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Abu Dhabi, UAEFriday 21 September 2018

UAE adheres to oil deal and expects market improvement, energy minister says

Opec will look at options of extending oil deal at November meeting

Suhail Al Mazrouei, UAE energy minister, said Opec will evaluate every avenue from further extending production cuts as well as bringing on more non-Opec members at its November meeting in Vienna. Pawan Singh / The National
Suhail Al Mazrouei, UAE energy minister, said Opec will evaluate every avenue from further extending production cuts as well as bringing on more non-Opec members at its November meeting in Vienna. Pawan Singh / The National

The UAE is in full compliance with a global oil output cut and expects further improvements in the oil market this year and in 2018 as Opec mulls extending its deal beyond March next year, the energy minister said on Monday.

The UAE is adhering to the oil deal, announcing export cuts every month, said Suhail Al Mazrouei in Abu Dhabi.

“The past two months, we’ve cut up to 10 per cent of our exports. I don’t think anyone else is that transparent and the UAE will remain committed to what we say,” the minister said.

Opec and a group of producers led by Russia agreed this year to extend a six month agreement to collectively cut production by 1.8 million barrels of oil per day (bpd) into the end of the first quarter of next year to help prop up oil prices. Opec members Libya and Nigeria were excluded from the deal due to conflicts and events that have disrupted their production.

The average price of Brent crude, the international benchmark, for the year has increased around 15 per cent to US$52.3 a barrel compared to last year’s average as world demand picks up and the oil output deal helps curtail the oil glut.

“We’re expecting the second half (of the year) to see improvements (in the oil price), and we’re witnessing those improvements as we speak,” said the minister.

By next year crude inventories should decline to below their five-year average, he said, Bloomberg reported.

Opec will meet in Vienna at the end of November to discuss the possibility of extending production cuts beyond March next year as well as inviting other non-Opec members.

“Once we meet, we’ll hopefully decide what we need to do post-first quarter [of next year],” Mr Al Mazrouei said.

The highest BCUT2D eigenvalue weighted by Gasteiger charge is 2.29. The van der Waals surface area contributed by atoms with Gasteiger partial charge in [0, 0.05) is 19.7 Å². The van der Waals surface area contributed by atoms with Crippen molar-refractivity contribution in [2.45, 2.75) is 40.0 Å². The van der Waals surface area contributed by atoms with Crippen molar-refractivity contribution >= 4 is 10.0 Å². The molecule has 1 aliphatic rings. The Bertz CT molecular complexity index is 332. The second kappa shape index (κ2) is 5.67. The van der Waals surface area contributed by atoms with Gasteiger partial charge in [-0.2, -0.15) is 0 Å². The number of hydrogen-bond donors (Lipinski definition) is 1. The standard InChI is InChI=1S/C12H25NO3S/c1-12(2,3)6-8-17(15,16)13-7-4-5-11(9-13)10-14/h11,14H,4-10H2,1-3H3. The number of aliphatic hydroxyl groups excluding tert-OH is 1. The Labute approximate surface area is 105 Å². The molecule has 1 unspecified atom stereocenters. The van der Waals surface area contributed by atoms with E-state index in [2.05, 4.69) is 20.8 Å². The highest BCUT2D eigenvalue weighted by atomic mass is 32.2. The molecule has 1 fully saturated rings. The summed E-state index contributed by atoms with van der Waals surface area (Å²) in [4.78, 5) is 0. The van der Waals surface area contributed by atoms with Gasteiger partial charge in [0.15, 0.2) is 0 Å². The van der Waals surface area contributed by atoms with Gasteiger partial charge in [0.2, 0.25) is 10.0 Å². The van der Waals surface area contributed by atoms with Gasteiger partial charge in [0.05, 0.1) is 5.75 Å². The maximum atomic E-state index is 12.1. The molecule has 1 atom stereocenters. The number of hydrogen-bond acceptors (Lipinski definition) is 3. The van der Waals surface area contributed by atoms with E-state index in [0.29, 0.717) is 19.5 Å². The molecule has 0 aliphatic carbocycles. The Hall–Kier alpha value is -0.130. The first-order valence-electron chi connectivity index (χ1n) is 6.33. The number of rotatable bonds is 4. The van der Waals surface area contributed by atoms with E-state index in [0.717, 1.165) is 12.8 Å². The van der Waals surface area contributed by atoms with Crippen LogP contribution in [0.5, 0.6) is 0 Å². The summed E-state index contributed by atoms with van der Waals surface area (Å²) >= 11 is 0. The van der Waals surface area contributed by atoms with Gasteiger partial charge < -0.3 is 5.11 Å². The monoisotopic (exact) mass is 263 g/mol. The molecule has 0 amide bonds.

Compliance from member countries has been seen as murky with a lack of transparency.

Iraq maintained that despite its extenuating circumstances, such as fighting the ISIL, that it is not only in full compliance, but has exceeded its share of 210,000 bpd oil output cut. “Eighty-seven per cent of our exports are being monitored. As the oil ministry, we have clear instructions from the prime minister that we should follow Opec,” Mr Jabar AlLuaibi said last week in Fujairah.

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Opec is aiming to get prices back to $60 a barrel. However, the United States and Canada are sitting in a position to increase output in the wake of declining production costs.

The Institute of International Finance (IIF), a Washington DC-based association of the financial industry, said that futures market suggest an average price of $55 per barrel next year. “These forecasts reflect expectations of continued production increase in US shale oil and from Canadian tar sand, following productivity gains, and further recovery in production in Libya and Nigeria,” IIF said.

Opec’s production is expected to increase by an average of 700,000 bpd compared to last year, while non-Opec members led by the US, Canada and Brazil look to bring an additional 800,000 bpd of production to a market that is already over-supplied.

“We expect non-Opec main oil producers to continue to play important roles in keeping the market well supplied, leaving Opec production in the range of 33 to 34 million bpd and prices only gradually rising, but remaining below $60 a barrel by 2020," said the IIF.

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